A Youtube video of a trip to Wheelers Hut was submitted by a member...
Boobee Hut is a 2009 rebuild of a Salt & Harness Shed built for John Cheney jnr c1930. The original residence at the Boobee was a two-room weatherboard cottage just north of the hut which was built by either Cheney around 1920, or by Bill Byatt in the 1890s when he was mining for gold on Diggers Creek.
Botherum Hut was built by the Willis family in 1962 on a lease they ran sheep on over the period 1927-66. It was reputedly the last stockmen’s hut to be built prior to the termination of grazing in the Snowy Mountains and is the most simplistic form of stockmen’s hut remaining in the Kosciuszko National Park today.
Cesjacks Hut was built in 1944 as a stockmens’ shelter for Cecil O’Brien and John Bolton. Initially known as Cec & Jacks Hut, the name became abbreviated over time. 1500 sheep and 35 cattle were brought up from near Kalkite to their snow lease each summer from 1943 to 1958, when grazing was terminated above 1370m elevation.
By David Scott
From a paper given at the Australian Historical Association conference in Canberra, July 2018
25th July 2019 marks 185 years since the Irish convict Patrick Whelan perished in a blizzard upon the Kiandra Plains.
Whelan was tending the horned cattle of Dr Andrew Gibson on Long Plain. Most of Gibson’s cattle, along with those of George Thomas Palmer at Cooleman and William Pitt Faithfull at Nungar, all perished. So ended the first attempt by Europeans to occupy the Snowy Mountains.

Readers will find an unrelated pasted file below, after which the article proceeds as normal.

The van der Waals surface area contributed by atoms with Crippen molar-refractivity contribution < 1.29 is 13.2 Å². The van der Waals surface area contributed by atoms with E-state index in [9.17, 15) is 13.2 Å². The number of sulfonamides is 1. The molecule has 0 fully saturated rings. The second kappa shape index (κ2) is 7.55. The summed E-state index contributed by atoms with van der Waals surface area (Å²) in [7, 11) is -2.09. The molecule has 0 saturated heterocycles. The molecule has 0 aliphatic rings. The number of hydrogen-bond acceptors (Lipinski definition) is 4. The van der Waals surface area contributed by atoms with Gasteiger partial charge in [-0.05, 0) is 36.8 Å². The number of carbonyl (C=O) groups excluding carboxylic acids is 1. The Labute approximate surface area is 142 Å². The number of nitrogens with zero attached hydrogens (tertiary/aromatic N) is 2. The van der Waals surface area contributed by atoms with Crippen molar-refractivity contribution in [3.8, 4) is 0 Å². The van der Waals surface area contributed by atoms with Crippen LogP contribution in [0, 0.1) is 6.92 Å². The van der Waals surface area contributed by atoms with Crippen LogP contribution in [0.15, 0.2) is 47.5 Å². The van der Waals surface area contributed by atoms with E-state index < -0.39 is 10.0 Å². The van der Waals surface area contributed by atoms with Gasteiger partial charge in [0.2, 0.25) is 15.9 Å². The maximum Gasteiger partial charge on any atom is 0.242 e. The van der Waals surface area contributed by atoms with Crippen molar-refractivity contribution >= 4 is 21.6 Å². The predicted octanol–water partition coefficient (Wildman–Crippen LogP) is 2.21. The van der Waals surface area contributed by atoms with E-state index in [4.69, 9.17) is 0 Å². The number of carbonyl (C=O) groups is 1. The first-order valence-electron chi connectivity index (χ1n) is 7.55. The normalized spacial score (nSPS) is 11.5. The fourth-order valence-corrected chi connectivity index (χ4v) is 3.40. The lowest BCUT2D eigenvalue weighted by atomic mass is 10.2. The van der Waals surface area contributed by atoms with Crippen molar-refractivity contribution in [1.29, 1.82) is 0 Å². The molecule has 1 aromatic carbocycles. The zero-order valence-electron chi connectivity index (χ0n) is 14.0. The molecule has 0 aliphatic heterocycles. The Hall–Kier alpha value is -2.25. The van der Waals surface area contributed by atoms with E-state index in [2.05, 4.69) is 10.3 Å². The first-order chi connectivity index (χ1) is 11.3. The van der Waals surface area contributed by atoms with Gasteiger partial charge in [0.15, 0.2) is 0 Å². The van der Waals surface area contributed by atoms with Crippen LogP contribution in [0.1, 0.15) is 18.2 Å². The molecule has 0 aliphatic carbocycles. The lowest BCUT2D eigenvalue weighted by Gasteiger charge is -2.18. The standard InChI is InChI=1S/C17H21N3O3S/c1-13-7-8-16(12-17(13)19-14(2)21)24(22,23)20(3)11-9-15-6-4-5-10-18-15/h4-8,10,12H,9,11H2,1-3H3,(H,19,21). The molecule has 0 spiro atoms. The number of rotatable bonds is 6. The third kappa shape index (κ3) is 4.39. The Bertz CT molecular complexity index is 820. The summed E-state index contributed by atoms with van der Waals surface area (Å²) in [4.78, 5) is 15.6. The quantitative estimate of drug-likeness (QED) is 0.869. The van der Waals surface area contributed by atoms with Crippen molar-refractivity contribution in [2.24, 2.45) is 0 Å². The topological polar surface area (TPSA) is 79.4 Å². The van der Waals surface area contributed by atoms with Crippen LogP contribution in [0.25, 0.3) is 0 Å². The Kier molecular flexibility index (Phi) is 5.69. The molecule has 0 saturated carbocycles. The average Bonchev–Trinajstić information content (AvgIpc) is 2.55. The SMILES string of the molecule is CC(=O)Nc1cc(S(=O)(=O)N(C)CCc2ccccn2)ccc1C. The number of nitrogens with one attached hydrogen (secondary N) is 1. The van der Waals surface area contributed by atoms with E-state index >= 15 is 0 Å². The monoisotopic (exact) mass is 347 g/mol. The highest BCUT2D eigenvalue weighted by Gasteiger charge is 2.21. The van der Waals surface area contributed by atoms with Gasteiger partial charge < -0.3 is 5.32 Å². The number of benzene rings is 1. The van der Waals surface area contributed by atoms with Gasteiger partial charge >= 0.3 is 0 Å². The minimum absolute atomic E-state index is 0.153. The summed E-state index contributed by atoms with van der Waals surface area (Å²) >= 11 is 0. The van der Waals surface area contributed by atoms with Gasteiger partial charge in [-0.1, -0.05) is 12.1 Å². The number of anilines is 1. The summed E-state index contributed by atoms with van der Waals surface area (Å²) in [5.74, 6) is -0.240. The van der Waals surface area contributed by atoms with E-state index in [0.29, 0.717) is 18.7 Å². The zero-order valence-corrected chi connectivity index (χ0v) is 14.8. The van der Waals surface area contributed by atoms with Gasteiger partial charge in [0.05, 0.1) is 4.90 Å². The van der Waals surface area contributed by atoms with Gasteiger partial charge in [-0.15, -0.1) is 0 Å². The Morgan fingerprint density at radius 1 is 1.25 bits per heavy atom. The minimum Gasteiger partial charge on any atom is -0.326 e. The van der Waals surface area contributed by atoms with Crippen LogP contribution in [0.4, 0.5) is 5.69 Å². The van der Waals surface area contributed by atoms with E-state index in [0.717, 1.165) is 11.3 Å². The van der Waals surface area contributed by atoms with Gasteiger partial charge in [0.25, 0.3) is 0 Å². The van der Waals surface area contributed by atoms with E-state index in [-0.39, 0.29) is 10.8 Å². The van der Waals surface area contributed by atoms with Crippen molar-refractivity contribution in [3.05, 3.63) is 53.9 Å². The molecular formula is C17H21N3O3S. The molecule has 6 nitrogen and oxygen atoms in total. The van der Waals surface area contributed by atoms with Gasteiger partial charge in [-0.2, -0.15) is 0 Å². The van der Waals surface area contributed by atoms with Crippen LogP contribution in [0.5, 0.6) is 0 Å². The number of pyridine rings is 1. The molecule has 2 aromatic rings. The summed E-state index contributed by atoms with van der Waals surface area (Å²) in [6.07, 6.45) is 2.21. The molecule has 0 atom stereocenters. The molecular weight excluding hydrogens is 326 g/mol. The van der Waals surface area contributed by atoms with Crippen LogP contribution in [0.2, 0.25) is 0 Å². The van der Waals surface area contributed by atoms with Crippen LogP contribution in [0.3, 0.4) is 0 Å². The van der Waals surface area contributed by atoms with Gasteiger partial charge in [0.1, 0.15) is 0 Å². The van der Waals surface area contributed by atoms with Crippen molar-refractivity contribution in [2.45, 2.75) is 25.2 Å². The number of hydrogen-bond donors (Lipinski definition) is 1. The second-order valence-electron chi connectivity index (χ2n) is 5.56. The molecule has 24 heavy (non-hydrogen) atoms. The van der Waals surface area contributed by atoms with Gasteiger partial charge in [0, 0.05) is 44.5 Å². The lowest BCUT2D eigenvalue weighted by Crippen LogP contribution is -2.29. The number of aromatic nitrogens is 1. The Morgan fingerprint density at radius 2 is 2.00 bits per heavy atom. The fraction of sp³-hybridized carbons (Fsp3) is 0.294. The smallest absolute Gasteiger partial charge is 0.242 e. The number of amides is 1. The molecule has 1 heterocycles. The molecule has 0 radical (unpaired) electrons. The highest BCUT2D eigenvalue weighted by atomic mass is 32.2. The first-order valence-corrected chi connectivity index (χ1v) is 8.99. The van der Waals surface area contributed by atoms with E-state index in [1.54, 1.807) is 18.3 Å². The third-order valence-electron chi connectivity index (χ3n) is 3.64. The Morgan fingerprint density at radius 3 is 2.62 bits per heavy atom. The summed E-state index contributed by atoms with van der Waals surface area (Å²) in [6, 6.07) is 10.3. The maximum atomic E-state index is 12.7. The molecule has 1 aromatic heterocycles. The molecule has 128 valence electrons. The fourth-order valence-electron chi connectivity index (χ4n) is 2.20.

Disappointment Spur Hut was constructed by the Snowy Mountains Authority c1956 as a maintenance shelter for the Munyang River Aqueduct, accommodating staff servicing the weirs and pipeline which extend 9.7 km from the creek just east of the hut in a downhill grade around the valley to the surge tank and penstock above Guthega Power Station.
Gladys Weston recounted her memories of cooking in the mountains to Rosemary Curry, in an interview recorded in 1988.
We used to make lovely bread in a big camp oven, I couldn't lift it, a huge thing. You wouldn't have much fire underneath - if you did, you'd burn the bread.
In 1988, Rosemary Curry recorded the following interview with Gladys Weston.
Gladys Weston: After Pop got a letter, he'd have to light the lamp to read it, and then we'd put it out. Kerosene was dangerous to carry. We used candles.
In 1989, Rosemary Curry recorded the following interviews with Gladys Weston and Emily McGufficke.
Gladys Weston: We used a sleeping bag on the ground ... there was no hut.